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Cath Everett

Sift Media

Freelance journalist and former editor of HRZone

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News: UK workers ‘most depressed in Europe’

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UK workers are the most depressed in Europe, with just over a quarter having been diagnosed with the condition, according to research.

But because diagnosis levels across the continent are on average about 20%, falling to a mere 12% in Italy, it appears that the country’s dubious position at the top of the polls may be due to higher awareness of the issue than anything else.
 
According to a survey among 7,000 people in seven European countries conducted by Mori on behalf of the European Depression Association, a huge one in 10 employees have taken time off work at some point due to depression.
 
During their last bout, they took an average of 36 days leave, although the figures ranged from 41 days in the UK to 23 in Italy. Among those workers experiencing this form of mental ill health, UK staff were also among the most likely to take time off work (58%), topped only by the Germans (61%) and Danish (60%).
 
But across all of the countries surveyed, which included Spain, France and Turkey, one in four of those suffering from depression chose not to tell their employer, with a third saying that they were worried it could put their job at risk.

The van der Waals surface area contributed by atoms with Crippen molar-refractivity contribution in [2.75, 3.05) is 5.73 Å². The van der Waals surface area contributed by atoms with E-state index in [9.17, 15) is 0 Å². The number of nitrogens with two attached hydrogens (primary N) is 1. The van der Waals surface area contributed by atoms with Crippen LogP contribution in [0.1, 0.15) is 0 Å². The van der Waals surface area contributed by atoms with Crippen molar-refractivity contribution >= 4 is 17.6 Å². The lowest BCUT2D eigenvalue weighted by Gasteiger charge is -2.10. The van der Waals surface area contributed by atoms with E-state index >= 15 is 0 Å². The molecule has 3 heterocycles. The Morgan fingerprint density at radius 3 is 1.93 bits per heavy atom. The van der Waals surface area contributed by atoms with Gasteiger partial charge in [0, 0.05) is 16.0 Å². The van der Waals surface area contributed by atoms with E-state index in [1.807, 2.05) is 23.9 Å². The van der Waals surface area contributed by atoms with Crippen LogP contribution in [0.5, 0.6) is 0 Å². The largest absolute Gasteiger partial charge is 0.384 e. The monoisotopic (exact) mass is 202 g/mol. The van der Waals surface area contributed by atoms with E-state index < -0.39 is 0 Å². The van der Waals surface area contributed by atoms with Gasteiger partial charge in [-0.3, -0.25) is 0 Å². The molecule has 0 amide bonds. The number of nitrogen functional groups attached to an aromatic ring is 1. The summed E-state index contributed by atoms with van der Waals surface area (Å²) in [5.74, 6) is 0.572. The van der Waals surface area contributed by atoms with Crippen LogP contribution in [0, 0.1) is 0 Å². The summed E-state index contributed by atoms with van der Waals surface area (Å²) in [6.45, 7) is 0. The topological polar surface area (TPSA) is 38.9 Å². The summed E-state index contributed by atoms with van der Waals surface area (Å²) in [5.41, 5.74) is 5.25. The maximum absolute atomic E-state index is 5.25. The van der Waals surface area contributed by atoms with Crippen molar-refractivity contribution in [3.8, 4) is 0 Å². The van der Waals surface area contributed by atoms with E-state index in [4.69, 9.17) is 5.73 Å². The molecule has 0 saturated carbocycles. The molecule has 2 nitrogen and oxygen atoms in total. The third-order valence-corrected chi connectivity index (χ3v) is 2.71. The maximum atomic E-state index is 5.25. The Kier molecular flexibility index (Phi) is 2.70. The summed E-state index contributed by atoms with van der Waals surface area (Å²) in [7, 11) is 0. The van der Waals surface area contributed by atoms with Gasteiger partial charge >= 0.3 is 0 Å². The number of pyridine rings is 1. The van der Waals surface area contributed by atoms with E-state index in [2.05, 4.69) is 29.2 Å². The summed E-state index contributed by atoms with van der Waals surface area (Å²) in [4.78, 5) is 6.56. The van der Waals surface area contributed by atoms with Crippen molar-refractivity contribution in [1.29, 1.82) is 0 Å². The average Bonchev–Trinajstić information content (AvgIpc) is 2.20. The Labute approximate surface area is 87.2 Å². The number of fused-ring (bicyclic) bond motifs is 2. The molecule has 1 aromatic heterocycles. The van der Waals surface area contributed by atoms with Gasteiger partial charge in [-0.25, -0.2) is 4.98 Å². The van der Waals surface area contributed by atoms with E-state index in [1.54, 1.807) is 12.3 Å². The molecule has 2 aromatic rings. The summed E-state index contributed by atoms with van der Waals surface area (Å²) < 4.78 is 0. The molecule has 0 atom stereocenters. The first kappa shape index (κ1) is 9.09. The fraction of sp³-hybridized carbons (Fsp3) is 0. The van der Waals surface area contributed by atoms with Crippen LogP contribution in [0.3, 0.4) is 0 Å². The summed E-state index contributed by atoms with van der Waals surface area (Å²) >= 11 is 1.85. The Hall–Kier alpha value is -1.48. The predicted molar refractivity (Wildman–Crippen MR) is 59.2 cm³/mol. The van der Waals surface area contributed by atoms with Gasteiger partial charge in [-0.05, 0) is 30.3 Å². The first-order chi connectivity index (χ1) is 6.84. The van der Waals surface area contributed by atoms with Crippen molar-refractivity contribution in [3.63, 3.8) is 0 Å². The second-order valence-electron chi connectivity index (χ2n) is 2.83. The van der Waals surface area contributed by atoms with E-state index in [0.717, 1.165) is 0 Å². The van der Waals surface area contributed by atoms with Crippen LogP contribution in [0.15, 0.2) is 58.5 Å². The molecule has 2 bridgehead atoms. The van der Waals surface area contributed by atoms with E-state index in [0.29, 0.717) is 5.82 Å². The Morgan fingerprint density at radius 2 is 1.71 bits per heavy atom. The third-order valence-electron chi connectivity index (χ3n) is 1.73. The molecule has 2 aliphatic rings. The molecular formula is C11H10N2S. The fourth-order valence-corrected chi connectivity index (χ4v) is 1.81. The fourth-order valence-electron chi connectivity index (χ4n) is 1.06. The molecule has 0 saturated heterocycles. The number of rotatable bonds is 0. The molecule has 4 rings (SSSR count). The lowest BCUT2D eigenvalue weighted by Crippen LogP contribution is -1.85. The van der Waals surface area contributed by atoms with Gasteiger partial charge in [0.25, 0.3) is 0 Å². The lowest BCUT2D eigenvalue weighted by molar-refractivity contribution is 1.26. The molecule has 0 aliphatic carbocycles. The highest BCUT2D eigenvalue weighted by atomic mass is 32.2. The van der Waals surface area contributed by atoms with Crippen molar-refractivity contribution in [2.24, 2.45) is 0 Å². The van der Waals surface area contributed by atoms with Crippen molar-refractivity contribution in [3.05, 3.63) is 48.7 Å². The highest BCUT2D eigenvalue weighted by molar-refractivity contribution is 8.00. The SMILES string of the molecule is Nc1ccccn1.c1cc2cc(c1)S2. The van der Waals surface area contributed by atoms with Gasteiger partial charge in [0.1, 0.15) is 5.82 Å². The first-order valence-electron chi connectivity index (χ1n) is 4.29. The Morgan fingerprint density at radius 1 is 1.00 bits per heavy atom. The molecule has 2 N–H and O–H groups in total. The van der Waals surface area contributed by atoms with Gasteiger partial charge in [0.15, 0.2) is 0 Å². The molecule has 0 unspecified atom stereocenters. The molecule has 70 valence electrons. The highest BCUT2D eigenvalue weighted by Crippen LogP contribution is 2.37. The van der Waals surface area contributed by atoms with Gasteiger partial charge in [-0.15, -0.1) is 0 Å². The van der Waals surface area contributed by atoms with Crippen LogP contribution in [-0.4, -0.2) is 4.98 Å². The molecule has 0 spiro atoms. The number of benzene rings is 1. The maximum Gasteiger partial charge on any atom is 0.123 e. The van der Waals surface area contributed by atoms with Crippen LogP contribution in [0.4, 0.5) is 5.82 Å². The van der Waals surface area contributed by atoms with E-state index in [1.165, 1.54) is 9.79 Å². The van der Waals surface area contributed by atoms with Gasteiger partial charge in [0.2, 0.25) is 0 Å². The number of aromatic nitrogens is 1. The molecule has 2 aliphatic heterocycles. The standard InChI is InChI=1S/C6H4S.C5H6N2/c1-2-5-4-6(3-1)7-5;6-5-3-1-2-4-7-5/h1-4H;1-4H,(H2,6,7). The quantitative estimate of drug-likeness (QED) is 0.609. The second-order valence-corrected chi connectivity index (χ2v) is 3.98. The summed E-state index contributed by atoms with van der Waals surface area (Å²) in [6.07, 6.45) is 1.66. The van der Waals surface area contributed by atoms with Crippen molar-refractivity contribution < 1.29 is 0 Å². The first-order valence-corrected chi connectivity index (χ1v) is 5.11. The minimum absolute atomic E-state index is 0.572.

Moreover, a third of the 792 managers questioned said that they had no formal support in place for affected staff. The situation was slightly better than average in the UK, however, where most of the 117 managers surveyed said that they had good back-up from their HR department.
 
Dr Vincenzo Costigliola, the European Depression Association’s president, said: “The results of the survey show that much needs to be done in raising awareness and supporting employees and employers in recognising and managing depression in the workplace.”
 
But Emer O’Neill, chief executive of the charity Depression Alliance, said that she felt the situation in the UK was starting to improve.
 
“We’ve got much better over the last six or seven years in this country at identifying depression,” she pointed out, adding that she believed the real incidence of depression across Europe was relatively uniform.
 
Nonetheless, O’Neill felt that the number being diagnosed was “still only the tip of the iceberg” and that too many were still struggling on without adequate support.
Author Profile Picture
Cath Everett

Freelance journalist and former editor of HRZone

Read more from Cath Everett
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